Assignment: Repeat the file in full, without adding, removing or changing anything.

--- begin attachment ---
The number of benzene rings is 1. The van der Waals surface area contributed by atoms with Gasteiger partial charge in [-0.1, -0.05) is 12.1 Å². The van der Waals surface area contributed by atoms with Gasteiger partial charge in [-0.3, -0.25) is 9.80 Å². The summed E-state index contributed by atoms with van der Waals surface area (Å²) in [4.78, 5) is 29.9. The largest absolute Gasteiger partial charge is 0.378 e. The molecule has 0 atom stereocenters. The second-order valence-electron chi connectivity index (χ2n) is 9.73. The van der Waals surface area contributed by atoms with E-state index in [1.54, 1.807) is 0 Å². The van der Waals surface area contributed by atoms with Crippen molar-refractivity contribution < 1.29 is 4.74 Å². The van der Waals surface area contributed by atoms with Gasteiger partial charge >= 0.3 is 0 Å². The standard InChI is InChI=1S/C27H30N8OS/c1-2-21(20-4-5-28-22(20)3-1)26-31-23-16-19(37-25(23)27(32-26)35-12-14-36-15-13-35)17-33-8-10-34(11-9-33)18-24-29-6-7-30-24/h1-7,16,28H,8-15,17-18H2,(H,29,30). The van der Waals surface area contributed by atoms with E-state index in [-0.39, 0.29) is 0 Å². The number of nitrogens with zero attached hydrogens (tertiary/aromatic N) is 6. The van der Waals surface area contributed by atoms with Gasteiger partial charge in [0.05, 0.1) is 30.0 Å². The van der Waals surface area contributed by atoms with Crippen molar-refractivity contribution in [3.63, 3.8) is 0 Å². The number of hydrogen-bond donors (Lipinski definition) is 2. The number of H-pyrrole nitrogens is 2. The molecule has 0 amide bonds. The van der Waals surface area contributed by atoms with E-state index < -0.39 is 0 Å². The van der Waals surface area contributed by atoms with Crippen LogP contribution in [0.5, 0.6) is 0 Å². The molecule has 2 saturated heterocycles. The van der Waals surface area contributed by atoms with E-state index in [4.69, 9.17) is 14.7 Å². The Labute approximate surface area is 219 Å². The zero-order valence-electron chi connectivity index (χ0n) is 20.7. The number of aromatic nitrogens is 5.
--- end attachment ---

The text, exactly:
The number of benzene rings is 1. The van der Waals surface area contributed by atoms with Gasteiger partial charge in [-0.1, -0.05) is 12.1 Å². The van der Waals surface area contributed by atoms with Gasteiger partial charge in [-0.3, -0.25) is 9.80 Å². The summed E-state index contributed by atoms with van der Waals surface area (Å²) in [4.78, 5) is 29.9. The largest absolute Gasteiger partial charge is 0.378 e. The molecule has 0 atom stereocenters. The second-order valence-electron chi connectivity index (χ2n) is 9.73. The van der Waals surface area contributed by atoms with E-state index in [1.54, 1.807) is 0 Å². The van der Waals surface area contributed by atoms with Crippen molar-refractivity contribution < 1.29 is 4.74 Å². The van der Waals surface area contributed by atoms with Gasteiger partial charge >= 0.3 is 0 Å². The standard InChI is InChI=1S/C27H30N8OS/c1-2-21(20-4-5-28-22(20)3-1)26-31-23-16-19(37-25(23)27(32-26)35-12-14-36-15-13-35)17-33-8-10-34(11-9-33)18-24-29-6-7-30-24/h1-7,16,28H,8-15,17-18H2,(H,29,30). The van der Waals surface area contributed by atoms with E-state index in [-0.39, 0.29) is 0 Å². The number of nitrogens with zero attached hydrogens (tertiary/aromatic N) is 6. The van der Waals surface area contributed by atoms with Gasteiger partial charge in [0.05, 0.1) is 30.0 Å². The van der Waals surface area contributed by atoms with Crippen molar-refractivity contribution in [3.63, 3.8) is 0 Å². The number of hydrogen-bond donors (Lipinski definition) is 2. The number of H-pyrrole nitrogens is 2. The molecule has 0 amide bonds. The van der Waals surface area contributed by atoms with E-state index < -0.39 is 0 Å². The van der Waals surface area contributed by atoms with Crippen LogP contribution in [0.5, 0.6) is 0 Å². The molecule has 2 saturated heterocycles. The van der Waals surface area contributed by atoms with E-state index in [4.69, 9.17) is 14.7 Å². The Labute approximate surface area is 219 Å². The zero-order valence-electron chi connectivity index (χ0n) is 20.7. The number of aromatic nitrogens is 5.